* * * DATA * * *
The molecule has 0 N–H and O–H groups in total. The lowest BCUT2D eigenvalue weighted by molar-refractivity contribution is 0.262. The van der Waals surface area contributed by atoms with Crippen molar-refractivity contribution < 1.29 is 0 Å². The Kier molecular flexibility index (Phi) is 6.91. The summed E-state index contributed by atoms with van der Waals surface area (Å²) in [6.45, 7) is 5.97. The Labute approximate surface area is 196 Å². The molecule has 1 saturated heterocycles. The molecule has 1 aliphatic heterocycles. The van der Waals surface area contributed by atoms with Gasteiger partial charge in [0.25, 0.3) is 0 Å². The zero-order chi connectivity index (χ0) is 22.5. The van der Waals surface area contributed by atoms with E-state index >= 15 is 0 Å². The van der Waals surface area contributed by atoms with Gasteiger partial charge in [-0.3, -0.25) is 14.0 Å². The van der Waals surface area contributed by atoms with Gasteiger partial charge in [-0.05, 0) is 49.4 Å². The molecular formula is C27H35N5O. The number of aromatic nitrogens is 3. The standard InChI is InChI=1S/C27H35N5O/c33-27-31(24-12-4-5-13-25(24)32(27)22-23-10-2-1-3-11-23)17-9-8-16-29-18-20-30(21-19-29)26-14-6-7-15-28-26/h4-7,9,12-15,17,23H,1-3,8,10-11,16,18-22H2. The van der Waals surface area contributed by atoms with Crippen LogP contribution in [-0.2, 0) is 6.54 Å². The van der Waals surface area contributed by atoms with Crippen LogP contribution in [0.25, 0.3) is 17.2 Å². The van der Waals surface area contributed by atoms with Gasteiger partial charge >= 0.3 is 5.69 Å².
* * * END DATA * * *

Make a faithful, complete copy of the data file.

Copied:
The molecule has 0 N–H and O–H groups in total. The lowest BCUT2D eigenvalue weighted by molar-refractivity contribution is 0.262. The van der Waals surface area contributed by atoms with Crippen molar-refractivity contribution < 1.29 is 0 Å². The Kier molecular flexibility index (Phi) is 6.91. The summed E-state index contributed by atoms with van der Waals surface area (Å²) in [6.45, 7) is 5.97. The Labute approximate surface area is 196 Å². The molecule has 1 saturated heterocycles. The molecule has 1 aliphatic heterocycles. The van der Waals surface area contributed by atoms with Gasteiger partial charge in [0.25, 0.3) is 0 Å². The zero-order chi connectivity index (χ0) is 22.5. The van der Waals surface area contributed by atoms with E-state index >= 15 is 0 Å². The van der Waals surface area contributed by atoms with Gasteiger partial charge in [-0.3, -0.25) is 14.0 Å². The van der Waals surface area contributed by atoms with Gasteiger partial charge in [-0.05, 0) is 49.4 Å². The molecular formula is C27H35N5O. The number of aromatic nitrogens is 3. The standard InChI is InChI=1S/C27H35N5O/c33-27-31(24-12-4-5-13-25(24)32(27)22-23-10-2-1-3-11-23)17-9-8-16-29-18-20-30(21-19-29)26-14-6-7-15-28-26/h4-7,9,12-15,17,23H,1-3,8,10-11,16,18-22H2. The van der Waals surface area contributed by atoms with Crippen LogP contribution in [-0.2, 0) is 6.54 Å². The van der Waals surface area contributed by atoms with Crippen LogP contribution in [0.25, 0.3) is 17.2 Å². The van der Waals surface area contributed by atoms with Gasteiger partial charge >= 0.3 is 5.69 Å².